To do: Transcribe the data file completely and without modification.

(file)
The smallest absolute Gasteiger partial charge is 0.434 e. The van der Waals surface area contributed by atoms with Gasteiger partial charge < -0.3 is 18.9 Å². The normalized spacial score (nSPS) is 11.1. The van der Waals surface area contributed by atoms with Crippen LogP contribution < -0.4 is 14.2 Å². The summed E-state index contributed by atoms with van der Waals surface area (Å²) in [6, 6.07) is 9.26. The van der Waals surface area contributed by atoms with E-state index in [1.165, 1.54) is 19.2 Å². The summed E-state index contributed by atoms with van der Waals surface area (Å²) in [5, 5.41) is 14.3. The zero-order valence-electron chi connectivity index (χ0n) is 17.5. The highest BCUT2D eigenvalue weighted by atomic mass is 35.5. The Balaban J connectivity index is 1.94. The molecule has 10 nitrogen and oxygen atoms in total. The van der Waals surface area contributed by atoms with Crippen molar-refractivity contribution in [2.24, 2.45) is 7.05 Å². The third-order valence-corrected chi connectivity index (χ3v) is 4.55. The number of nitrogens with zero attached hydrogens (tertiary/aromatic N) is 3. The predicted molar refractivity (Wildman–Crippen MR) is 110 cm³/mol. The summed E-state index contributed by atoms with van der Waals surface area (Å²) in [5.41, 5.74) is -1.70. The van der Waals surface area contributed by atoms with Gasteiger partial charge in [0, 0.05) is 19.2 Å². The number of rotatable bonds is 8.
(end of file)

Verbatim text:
The smallest absolute Gasteiger partial charge is 0.434 e. The van der Waals surface area contributed by atoms with Gasteiger partial charge < -0.3 is 18.9 Å². The normalized spacial score (nSPS) is 11.1. The van der Waals surface area contributed by atoms with Crippen LogP contribution < -0.4 is 14.2 Å². The summed E-state index contributed by atoms with van der Waals surface area (Å²) in [6, 6.07) is 9.26. The van der Waals surface area contributed by atoms with E-state index in [1.165, 1.54) is 19.2 Å². The summed E-state index contributed by atoms with van der Waals surface area (Å²) in [5, 5.41) is 14.3. The zero-order valence-electron chi connectivity index (χ0n) is 17.5. The highest BCUT2D eigenvalue weighted by atomic mass is 35.5. The Balaban J connectivity index is 1.94. The molecule has 10 nitrogen and oxygen atoms in total. The van der Waals surface area contributed by atoms with Crippen molar-refractivity contribution in [2.24, 2.45) is 7.05 Å². The third-order valence-corrected chi connectivity index (χ3v) is 4.55. The number of nitrogens with zero attached hydrogens (tertiary/aromatic N) is 3. The predicted molar refractivity (Wildman–Crippen MR) is 110 cm³/mol. The summed E-state index contributed by atoms with van der Waals surface area (Å²) in [5.41, 5.74) is -1.70. The van der Waals surface area contributed by atoms with Gasteiger partial charge in [0, 0.05) is 19.2 Å². The number of rotatable bonds is 8.